I first set my table saw fence to 5 3/4" and cut the plywood to width, then using my miter saw I cut the plywood to length at 12 1/2". The measurements are a bit over-sized compared to the sides and ends so that the bottom piece fits into the dado (groove).
(note: for the side pieces, you will have a tiny bit of the groove showing on the edges. If that is not to your liking, please use a router and make a stopped dado, but it doesn't bother me personally)
Step 8: Cutting the Handle
I choose a very simple handle for this project, it is a 5/8" maple dowel and used my miter saw to cut it to 13"
Step 9: Making the Dividers Part 1 - Cutting to Width and Length
To make the dividers I choose to use the same maple wood that I used for the end pieces. Luckily I had already jointed the wood in step 4 so I just had to cut it to width and length.
I used my table saw to cut the wood to width, I set the fence at 3" and ran it through.
Then using my miter saw, I cut one piece to 12" and three pieces to 5 1/2". I did end up adjusting them to be slightly undersized so that they fit in easily to the beer caddy.
Step 10: Making the Dividers Part 2 - Resawing the Planing
I again drew some parallel lines to be used as a guide for resawing. I went over to my bandsaw and resawed the board in half.
I then needed to plane the boards to the correct width. Depending on your beverage of choice, either bottle or cans you can make different thickness dividers. For bottles, plane the boards to 3/8", if you want to put cans, plane the boards to 1/4" (of course, you can also use the 1/4" ones with bottles, they will just be a bit loose).
Step 11: Making the Dividers Part 3 - Cutting Notches
I decided to make the dividers for bottles, so all of the measurements below are based on a 3/8" thick board. Please adjust accordingly based on the width of your material.
To simplify things for the small dividers, I used double sided tape and sandwiched all three together. I then made a mark at the halfway point (2 1/4") and then make a mark 3/16" in either direction. I then drew perpendicular lines from those marks using a square.
I measured up those lines to the halfway point (1 1/2") and made a mark. I used "x"s to mark the waste material that needed to be removed.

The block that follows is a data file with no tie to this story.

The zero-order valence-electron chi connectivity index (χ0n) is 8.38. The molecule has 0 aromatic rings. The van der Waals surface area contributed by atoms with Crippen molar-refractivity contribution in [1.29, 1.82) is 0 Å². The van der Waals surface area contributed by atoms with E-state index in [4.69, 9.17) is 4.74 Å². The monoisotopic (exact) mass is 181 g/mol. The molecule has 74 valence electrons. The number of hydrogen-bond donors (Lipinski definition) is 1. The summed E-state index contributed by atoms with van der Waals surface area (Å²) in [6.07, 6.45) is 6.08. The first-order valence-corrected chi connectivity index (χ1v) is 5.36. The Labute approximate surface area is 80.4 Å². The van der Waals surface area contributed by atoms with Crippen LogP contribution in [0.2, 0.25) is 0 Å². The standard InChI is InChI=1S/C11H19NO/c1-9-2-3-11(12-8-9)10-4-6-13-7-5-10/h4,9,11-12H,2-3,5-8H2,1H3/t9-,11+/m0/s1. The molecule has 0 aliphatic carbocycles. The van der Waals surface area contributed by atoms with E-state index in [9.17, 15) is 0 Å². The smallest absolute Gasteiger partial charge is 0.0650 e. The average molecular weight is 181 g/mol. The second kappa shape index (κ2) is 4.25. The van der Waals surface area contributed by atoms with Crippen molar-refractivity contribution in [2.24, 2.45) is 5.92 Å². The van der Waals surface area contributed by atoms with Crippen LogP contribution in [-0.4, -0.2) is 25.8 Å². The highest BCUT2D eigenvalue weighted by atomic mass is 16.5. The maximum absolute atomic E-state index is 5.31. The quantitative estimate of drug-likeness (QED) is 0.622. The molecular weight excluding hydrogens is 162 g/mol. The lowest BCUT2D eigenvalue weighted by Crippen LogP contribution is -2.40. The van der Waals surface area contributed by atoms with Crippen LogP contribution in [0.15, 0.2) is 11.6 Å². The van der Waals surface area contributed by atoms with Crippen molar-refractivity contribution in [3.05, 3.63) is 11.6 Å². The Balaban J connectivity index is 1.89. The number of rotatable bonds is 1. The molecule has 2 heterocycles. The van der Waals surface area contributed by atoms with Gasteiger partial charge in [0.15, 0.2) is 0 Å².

For the longer piece, I did basically the same thing, but instead of marking it in the halfway point, I made marks at the 3", 6" and 9" mark.
I then headed over to my bandsaw and cut the notches out.
Finally, I test fit the dividers to make sure they would fit together.
Step 12: Sanding
As with most woodworking projects, the wood needs to be sanded. I mainly used my my random orbit sander and worked up the grits from 80 to 220. For the dowel I had to sand it by hand due to the cylindrical shape.
I then wet everything down with water. This step raises the grain and makes it feel rough to the touch. I then sanded everything with 220 grit again.
I then took the parts that were required for assembly to my basement work-space as it was too cold out to glue anything in the garage.
Step 13: Assembly
Assembly can often be a stressful time as there is a limited amount of working time before the glue dries. I like to dry fit everything first and plan out the order of operations to minimize the stress.
I started by adding glue and attaching the dowel handle to the two end pieces. I then slid in the bottom piece. Next I added glue to the side pieces and attached them. Finally I added clamps and left everything to cure overnight.
Step 14: Adding Reinforcements Part 1 - Drilling and Gluing
As much as I trust wood glue, I always find it better to add some kind of reinforcements to joints. For this project I choose to use 1/4" maple dowels as I thought they would work well as an accent on the walnut and pair nicely with the other maple in the project.
I grabbed my handheld drill and added a 1/4" drill bit. I decided to go with three dowels per side, but you could add more or less if you want. I drilled approximately 1 1/2" deep.
I then added glue to the holes and pushed in the dowels. As I knew I wouldn't be able to push them all the way in, I cut them off with a bit long and used my mallet to pound them in the rest of the way. (if you are interesting in make the mallet shown, check out the article here: https://www.instructables.com/id/Mallet-in-Under-1... )
Step 15: Adding Reinforcements Part 2 - Flush Cutting and Sanding
After the glue had cured I used my flush cut saw to cut off the remaining bits of dowel. I then used my random orbit sander to smooth out the saw marks left from the flush cut saw.
Step 16: Adding Finish
Now it's time for everyone's favourite part, adding finish! But before we get to that, don't forget to wipe down your project with a tack rag to remove any dust left over from sanding.
As you can see in the pictures, I choose to use my favourite beer* as a finish. It was easy to put on, just pour it over the project, spread it around and then wipe off any of the excess!
*Just kidding, I used Watco Teak Oil for the project, as you can see in the last photo.
Step 17: Adding Bottle Opener (optional)
The last step for me was to add a bottle opener. I got one from amazon, but the screws on it were too long, as you can see in the first picture. They were black screws and I couldn't find any locally that were shorter, so I pulled out my trusty bench grinder and shortened one of the screws (The other screw will go into the dowel, so it doesn't need to be shortened)
I then drilled some pilot holes. The first hole is directly in the center of the dowel and the second I used the bottle opener to gauge where it needed to be. I then screwed the bottle opener on and was ready to use my new beer caddy!
Step 18: Enjoy!
I know that earlier I said that the best part of a project is adding finish, but really it's getting a chance to use the project! I filled up my beer caddy and now I am ready to go anywhere (well except the places where you are prohibited from drinking)